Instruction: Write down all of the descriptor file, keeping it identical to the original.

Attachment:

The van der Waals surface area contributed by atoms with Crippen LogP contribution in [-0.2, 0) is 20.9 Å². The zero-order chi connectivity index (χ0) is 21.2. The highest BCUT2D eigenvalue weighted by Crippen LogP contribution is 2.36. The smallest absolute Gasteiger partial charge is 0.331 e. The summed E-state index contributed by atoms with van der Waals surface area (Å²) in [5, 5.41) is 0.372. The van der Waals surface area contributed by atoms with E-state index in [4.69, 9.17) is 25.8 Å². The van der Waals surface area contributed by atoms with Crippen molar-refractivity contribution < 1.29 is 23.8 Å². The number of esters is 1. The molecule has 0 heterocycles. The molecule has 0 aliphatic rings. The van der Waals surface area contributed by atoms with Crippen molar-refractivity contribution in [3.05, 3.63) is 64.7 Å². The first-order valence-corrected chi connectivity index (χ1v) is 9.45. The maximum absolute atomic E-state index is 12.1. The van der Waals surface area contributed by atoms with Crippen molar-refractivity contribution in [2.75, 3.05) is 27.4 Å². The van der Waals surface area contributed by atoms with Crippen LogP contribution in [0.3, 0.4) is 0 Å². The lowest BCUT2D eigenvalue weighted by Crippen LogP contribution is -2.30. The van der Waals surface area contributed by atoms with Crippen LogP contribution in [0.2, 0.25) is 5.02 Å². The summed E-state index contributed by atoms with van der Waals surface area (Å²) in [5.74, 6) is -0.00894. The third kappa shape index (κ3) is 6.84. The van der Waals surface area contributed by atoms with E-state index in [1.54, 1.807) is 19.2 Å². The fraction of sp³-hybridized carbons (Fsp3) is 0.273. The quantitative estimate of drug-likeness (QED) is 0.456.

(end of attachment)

The van der Waals surface area contributed by atoms with Crippen LogP contribution in [-0.2, 0) is 20.9 Å². The zero-order chi connectivity index (χ0) is 21.2. The highest BCUT2D eigenvalue weighted by Crippen LogP contribution is 2.36. The smallest absolute Gasteiger partial charge is 0.331 e. The summed E-state index contributed by atoms with van der Waals surface area (Å²) in [5, 5.41) is 0.372. The van der Waals surface area contributed by atoms with E-state index in [4.69, 9.17) is 25.8 Å². The van der Waals surface area contributed by atoms with Crippen molar-refractivity contribution < 1.29 is 23.8 Å². The number of esters is 1. The molecule has 0 heterocycles. The molecule has 0 aliphatic rings. The van der Waals surface area contributed by atoms with Crippen molar-refractivity contribution in [3.05, 3.63) is 64.7 Å². The first-order valence-corrected chi connectivity index (χ1v) is 9.45. The maximum absolute atomic E-state index is 12.1. The van der Waals surface area contributed by atoms with Crippen molar-refractivity contribution in [2.75, 3.05) is 27.4 Å². The van der Waals surface area contributed by atoms with Crippen LogP contribution in [0.3, 0.4) is 0 Å². The lowest BCUT2D eigenvalue weighted by Crippen LogP contribution is -2.30. The van der Waals surface area contributed by atoms with Crippen LogP contribution in [0.2, 0.25) is 5.02 Å². The summed E-state index contributed by atoms with van der Waals surface area (Å²) in [5.74, 6) is -0.00894. The third kappa shape index (κ3) is 6.84. The van der Waals surface area contributed by atoms with E-state index in [1.54, 1.807) is 19.2 Å². The fraction of sp³-hybridized carbons (Fsp3) is 0.273. The quantitative estimate of drug-likeness (QED) is 0.456.